Young wine writer voice a new wine directionDecember 4, 2014
Winner SA Young Wine Writers Competition – SANDILE MKHWANAZIDecember 4, 2014
The SA wine industry after 20 years of democracy: an overview of what happened and with special reference to how we can kick-start the stagnant local market in the future.
There is an image that circled the globe some twenty-four years ago of Madiba leaving the Victor Verster prison, a clenched fist in the air, his jubilation palpable. Being a wine fanatic and associating celebration with wine, I would liked to have seen a glass of cracking good Shiraz in his raised hand, ‘cheersing’ to the sky. But a good Shiraz, or a good anything for that matter, was still to come.
The mid 1990s saw the dawn of a radical change, not only to the government of our country, but also to the wine industry. It, as with our rugby, was cast in a shadow under the Apartheid regime and thus we were prevented from participating in a global arena. With the release of Nelson Mandela, it was as though a new sun rose on our vineyards and stadiums alike. Now we could showcase to the world what we had to offer.
As we ventured into the light, what we found ourselves faced with was a large lack of self-confidence, old-fashioned oenological practices and stale marketing tactics; we had been sitting on the bench for too long. What we unmistakably had on our side, though, was the land and generation after generation passing down their secrets of it. We were perhaps somewhat inexperienced when we began pressing the bunches again: we didn’t take well to criticism, possibly treated our customers with some disdain and may have taken an overall plunder here and there – in my mind largely due to not believing in ourselves enough. When the world is watching, the pressure naturally mounts.
The attribute we undeniably possessed, however, was a tenacious sprit. Every sphere is entitled to shake its head at itself – think back to neon spandex and teased hair. The wine industry put its best foot forward and the journey it embarked on following Mandela’s release became a very human one. We had a unique story to tell, and this would prove to make us relevant. After all, in every wine there is a story. Our fiery spirit set us apart: the land, its farmers and communities all interwoven and carrying an innate rawness that made us so very different from other countries. This would be what would make us pertinent and intriguing – perhaps even appealing – to the consumers. South Africa took its innovative, adaptive self and began producing pioneering wines that would put us on the map. Each farm, each wine maker, each bottle had its own distinctive story behind it; a personality captured behind the label. It may have taken a bit of time initially, but the world certainly sat up and paid cognisance to the nectar we were producing.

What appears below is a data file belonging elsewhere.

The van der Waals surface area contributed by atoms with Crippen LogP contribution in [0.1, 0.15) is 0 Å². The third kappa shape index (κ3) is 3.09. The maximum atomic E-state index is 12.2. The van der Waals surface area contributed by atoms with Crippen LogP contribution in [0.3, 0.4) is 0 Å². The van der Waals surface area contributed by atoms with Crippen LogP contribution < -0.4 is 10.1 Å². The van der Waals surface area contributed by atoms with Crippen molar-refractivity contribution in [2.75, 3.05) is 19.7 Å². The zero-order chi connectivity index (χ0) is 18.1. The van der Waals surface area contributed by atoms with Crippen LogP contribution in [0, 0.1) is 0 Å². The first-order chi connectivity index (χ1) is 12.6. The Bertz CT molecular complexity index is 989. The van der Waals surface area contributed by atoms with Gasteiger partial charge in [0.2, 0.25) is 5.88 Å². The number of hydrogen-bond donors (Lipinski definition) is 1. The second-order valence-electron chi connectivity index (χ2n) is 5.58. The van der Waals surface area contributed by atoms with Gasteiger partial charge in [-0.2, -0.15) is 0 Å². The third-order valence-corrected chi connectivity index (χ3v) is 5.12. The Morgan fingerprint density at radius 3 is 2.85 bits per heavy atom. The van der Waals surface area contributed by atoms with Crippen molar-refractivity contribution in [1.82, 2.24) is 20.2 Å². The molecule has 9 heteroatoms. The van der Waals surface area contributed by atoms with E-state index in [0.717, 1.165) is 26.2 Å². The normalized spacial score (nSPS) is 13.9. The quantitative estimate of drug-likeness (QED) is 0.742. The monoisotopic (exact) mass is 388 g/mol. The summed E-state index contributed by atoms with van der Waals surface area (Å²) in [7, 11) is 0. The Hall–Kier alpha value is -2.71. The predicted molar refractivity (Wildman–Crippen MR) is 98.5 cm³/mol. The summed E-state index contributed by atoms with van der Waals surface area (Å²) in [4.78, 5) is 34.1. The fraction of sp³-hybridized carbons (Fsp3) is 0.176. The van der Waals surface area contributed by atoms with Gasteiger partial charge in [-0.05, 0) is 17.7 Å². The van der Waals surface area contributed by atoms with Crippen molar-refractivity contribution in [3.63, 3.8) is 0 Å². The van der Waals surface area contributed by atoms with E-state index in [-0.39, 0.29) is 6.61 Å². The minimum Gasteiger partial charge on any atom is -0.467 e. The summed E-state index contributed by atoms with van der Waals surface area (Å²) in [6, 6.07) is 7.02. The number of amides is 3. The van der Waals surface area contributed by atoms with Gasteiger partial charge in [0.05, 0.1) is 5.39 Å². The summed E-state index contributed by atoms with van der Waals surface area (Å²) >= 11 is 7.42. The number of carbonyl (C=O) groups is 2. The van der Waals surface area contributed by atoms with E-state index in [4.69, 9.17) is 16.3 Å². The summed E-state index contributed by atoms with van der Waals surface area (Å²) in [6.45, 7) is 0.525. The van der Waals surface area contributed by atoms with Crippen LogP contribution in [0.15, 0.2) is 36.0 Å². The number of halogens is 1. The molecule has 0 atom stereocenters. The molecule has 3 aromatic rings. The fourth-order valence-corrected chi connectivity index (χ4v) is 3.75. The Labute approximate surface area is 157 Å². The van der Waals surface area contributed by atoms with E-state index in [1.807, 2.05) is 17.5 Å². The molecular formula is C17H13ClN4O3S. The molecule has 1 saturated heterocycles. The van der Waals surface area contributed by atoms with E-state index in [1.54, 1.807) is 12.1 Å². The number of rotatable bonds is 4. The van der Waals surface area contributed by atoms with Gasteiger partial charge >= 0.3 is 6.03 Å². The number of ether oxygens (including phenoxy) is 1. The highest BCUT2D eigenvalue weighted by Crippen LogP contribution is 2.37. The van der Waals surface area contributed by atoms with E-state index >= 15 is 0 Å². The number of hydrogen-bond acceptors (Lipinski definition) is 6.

South Africa’s wine industry statistics are certainly different to a few years ago. The quality of the vine, its yield and the final product remains unchanged though. In fact, it is my belief that it goes from strength to strength. Foreign investment remains present and this brings with it a certain comfort and satisfaction that the outside world believes in us and wishes to see this sector flourish. In addition, a large and inherent facet is the bevvy of young wine makers we are noticing. These guys and gals have a vested interest in seeing this branch of our tree thrive and blossom, and their fingers are on the pulse of current trends. They typically bring overseas experience to the table along with vibrant energy and steely determination. They are also tech-savvy and we exist in a digital era. Who listens to the young? The younger.
I believe these young(er) wine makers will indirectly re-ignite the industry through a technical transformation; with social media being the largest marketing tool known to date, a once-untapped plethora of consumers can be reached. A major area that social media lends a hand to, fundamental for winemakers and drinkers alike, is the wine festivals. These are prime opportunities for public appearances and one-on-one interaction with your followers. One need only attend annual events like The Stellenbosch Wine Festival, L’Ormarins Queen’s Plate, Bastille, Magic of Bubbles and The Swartland Revolution to observe the injection of younger blood. @-symbols, ‘likes’, hashtags, push notifications and more allow for instantaneous reaching to this populous. Educating and enticing these end-users is a ‘post’ away. Tweet and your minions re-tweet, blog and they share. The majority of those involved in the industry know this, those who don’t will soon (have to) catch on. Change or die is the harsh aphorism behind innovation and survival. So, to advise your home and abroad followers – suppliers and superfans alike – on your recent cellar activity…Update: Chardonnay now in 2nd fill barrels for 6months. Watch this space. #excitingtimes
If, this ungrammatical jargon is for the youth, happened to flit through your mind, then the industry is in safe hands.